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Obama's Counterterrorism Reforms: What Remains to be Done

FindLaw columnist and human rights attorney Joanne Mariner assesses the ways in which the Obama Administration has thus far reformed its counterterrorism policies, and recommends additional measures that the Administration should also take. Among the as-yet-unresolved issues, Mariner explains, are the fates of the remaining Guantanamo detainees, some of whom need to be resettled; and the question of how those among the detainees who are suspected of terrorism should be prosecuted. Mariner notes that while military commission proceedings have been halted, there has been no final decision by the Administration to move the detainees' cases into the federal courts -- a step that she argues is the right solution here. Wednesday May 6, 2009


The Supreme Court Upholds the FCC's Policy on "Fleeting Expletives"

FindLaw columnist and Cornell law professor Michael Dorf discusses the Supreme Court's recent, 5-4 decision upholding the Federal Communications Commission's position that even "fleeting expletives" -- that is, expletives used as intensifiers, and not to refer to excretion or to sex -- are banned from the airwaves and if used, can result in a fine. Dorf explains the reasons why the case divided the Court, and explores an interesting aspect of Justice Thomas's view. He also offers some possible solutions to a puzzle: Why did the Court use the terms "S-Word" and "F-Word" when it had used the actual expletives at issue -- "shit" and "fuck" -- in prior opinions? Did the arrival of Chief Justice Roberts trigger the change? And, did the use of the euphemisms strengthen the majority opinion's logic, or undermine it? Monday May 4, 2009


Q & A Session on Bad Advice: Bush's Lawyers In The War On Terror

FindLaw columnist and former counsel to the president John Dean offers the results of his Q&A session with University of Colorado (Boulder) law professor Harold Bruff. Bruff is the author of a new book on how President Bush's lawyers at the Office of Legal Counsel (OLC) came to provide him with dubious -- and now much-criticized -- advice supporting torture and other "war on terror" tactics, despite OLC's long tradition of providing balanced and independent legal advice. Bruff describes the inner dynamics that led Bush Administration OLC lawyers to act differently than their predecessors, reading the law in such a way as to magnify the law and precedent in favor of presidential power, and to virtually ignore the law and precedent to the contrary. Friday May 1, 2009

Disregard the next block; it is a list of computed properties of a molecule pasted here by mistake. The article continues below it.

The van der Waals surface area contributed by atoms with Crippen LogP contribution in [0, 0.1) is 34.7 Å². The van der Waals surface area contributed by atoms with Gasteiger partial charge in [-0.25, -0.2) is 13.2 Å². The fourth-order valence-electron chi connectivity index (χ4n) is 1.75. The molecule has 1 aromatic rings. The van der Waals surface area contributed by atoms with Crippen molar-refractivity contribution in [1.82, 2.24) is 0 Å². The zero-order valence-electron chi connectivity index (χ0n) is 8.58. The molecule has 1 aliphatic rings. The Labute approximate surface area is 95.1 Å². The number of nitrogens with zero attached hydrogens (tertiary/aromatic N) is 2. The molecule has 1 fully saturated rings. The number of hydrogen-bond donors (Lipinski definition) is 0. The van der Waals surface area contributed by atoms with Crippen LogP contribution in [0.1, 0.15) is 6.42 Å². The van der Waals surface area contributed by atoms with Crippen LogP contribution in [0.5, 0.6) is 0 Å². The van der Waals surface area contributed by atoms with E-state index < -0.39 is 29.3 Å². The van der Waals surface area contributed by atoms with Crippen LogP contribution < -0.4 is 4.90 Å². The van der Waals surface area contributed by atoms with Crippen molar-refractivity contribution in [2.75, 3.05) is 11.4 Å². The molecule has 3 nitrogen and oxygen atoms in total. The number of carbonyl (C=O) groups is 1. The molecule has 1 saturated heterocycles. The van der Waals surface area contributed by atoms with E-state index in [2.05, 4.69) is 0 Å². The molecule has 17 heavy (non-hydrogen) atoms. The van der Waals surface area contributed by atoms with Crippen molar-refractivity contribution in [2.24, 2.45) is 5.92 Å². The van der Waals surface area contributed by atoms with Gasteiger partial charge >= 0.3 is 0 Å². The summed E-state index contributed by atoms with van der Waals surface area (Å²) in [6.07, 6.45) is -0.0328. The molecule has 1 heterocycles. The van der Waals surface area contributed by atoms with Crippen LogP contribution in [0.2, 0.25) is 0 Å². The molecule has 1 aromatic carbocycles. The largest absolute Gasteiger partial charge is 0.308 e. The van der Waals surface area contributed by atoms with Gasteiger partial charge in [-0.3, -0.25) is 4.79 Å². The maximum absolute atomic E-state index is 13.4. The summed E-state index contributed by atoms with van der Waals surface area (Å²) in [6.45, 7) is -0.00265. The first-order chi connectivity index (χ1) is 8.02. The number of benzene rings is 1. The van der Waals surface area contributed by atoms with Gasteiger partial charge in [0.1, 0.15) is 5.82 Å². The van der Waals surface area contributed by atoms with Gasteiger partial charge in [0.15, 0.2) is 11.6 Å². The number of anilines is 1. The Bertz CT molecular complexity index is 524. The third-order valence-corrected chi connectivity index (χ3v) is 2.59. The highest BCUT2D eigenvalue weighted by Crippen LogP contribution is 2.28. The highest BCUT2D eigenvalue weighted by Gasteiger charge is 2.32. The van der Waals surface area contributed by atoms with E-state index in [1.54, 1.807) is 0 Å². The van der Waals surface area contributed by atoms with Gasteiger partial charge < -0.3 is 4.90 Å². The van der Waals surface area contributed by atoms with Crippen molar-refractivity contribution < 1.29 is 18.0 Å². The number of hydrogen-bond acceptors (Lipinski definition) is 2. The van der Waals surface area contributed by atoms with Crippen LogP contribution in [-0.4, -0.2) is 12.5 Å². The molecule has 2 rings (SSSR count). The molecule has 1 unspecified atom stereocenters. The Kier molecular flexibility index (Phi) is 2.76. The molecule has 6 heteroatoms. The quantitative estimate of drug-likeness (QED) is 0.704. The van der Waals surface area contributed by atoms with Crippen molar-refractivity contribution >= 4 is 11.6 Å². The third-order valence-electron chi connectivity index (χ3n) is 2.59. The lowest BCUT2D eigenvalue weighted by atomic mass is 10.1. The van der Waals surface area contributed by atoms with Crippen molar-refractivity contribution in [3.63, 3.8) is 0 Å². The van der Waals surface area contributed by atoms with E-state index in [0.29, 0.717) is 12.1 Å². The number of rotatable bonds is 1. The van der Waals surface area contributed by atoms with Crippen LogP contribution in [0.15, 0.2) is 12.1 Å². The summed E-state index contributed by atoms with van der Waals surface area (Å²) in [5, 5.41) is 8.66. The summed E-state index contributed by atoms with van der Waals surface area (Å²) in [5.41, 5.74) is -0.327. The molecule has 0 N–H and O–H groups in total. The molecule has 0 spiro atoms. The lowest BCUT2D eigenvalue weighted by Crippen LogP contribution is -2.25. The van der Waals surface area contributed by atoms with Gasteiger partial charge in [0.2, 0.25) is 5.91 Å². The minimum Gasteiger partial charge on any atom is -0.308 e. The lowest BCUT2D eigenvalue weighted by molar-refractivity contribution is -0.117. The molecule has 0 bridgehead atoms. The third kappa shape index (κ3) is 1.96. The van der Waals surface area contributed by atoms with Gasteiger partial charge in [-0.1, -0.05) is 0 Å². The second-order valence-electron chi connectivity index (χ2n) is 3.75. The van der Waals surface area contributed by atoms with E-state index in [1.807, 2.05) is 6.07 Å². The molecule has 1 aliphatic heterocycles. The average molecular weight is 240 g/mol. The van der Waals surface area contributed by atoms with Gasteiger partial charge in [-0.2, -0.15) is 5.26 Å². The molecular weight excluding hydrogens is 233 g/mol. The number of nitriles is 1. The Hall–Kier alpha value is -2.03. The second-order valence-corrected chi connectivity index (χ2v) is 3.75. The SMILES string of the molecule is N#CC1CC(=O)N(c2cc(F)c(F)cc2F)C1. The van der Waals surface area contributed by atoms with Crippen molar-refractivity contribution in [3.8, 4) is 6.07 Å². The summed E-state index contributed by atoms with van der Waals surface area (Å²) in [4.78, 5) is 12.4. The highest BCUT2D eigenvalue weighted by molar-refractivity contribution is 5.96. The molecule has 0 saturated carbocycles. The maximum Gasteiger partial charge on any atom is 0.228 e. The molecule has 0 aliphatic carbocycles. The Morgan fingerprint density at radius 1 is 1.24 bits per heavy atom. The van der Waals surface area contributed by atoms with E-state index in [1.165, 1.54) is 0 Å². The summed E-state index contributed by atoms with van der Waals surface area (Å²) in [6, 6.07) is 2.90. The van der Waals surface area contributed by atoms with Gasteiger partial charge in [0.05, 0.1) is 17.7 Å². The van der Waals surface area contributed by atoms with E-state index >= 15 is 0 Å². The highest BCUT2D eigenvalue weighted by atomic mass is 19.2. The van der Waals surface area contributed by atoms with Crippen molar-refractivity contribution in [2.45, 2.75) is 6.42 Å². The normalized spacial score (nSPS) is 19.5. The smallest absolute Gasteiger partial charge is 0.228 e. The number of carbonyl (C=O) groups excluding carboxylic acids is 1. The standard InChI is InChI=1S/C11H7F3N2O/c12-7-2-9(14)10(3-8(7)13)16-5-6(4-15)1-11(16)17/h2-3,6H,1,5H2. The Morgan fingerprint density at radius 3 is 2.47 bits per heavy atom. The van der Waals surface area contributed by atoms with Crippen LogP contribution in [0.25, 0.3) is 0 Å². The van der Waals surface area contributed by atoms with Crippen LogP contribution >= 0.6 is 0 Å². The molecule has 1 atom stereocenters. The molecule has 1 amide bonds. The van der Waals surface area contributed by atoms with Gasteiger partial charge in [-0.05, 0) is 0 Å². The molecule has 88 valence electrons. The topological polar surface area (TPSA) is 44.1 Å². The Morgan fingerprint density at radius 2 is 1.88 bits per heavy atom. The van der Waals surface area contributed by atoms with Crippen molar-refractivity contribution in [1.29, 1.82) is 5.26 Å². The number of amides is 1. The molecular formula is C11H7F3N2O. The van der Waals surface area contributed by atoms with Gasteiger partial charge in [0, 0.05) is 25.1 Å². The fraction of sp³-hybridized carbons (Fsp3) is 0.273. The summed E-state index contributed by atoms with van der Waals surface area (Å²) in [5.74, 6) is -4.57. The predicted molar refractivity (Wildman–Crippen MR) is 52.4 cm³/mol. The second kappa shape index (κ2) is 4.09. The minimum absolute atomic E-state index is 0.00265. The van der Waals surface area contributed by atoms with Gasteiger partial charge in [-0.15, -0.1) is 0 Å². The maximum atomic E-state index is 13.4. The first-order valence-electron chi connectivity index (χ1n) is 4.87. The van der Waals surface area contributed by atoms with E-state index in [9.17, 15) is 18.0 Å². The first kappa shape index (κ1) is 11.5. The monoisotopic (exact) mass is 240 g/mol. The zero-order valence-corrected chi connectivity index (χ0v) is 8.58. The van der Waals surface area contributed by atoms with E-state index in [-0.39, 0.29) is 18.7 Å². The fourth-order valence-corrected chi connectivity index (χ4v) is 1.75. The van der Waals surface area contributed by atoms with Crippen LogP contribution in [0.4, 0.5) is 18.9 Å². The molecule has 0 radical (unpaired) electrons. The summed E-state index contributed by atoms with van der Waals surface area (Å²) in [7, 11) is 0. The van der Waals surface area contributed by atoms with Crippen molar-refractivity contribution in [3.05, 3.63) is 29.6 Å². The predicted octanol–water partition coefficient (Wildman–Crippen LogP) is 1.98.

How a Supreme Court Case Tore the Republican Party in Two

FindLaw columnist and Cardozo law professor Marci Hamilton contends that the roots of the current split in the Republican party -- as exemplified by Senator Arlen Specter's defection to the Democratic Party and Senator Olympia Snowe's recent editorial criticizing the party -- can be traced back to Roe v. Wade. However, Hamilton also argues that the fault for the split lies not with the Supreme Court and its controversial decision, but rather with the Republican Party itself, for giving a single issue the lion's share of its attention and focus. Thursday April 30, 2009


Avoiding Race Discrimination Between a Rock and a Hard Place: The U.S. Supreme Court Hears Argument in Ricci v. DeStefano

FindLaw columnist and Cornell law professor Sherry Colb discusses Ricci v. DeStefano, a case in which the Supreme Court recently heard oral argument. As Colb explains, the case seems to present a paradox: If an employer takes an action to avoid engaging in one form of race discrimination - disparate-impact discrimination - can that very action constitute another form of race discrimination - disparate-treatment discrimination? And if so, what is the employer to do? In the case before the Court, a fire department found that its test for employees yielded promotions only for three white employees, and learned that the test was more likely than similar tests to favor whites over African-Americans. The department decided to junk the test's results on the ground that the test might be discriminatory -- but the white employees who would otherwise have been promoted said that it was they who had now become victims of discrimination. Wednesday April 29, 2009
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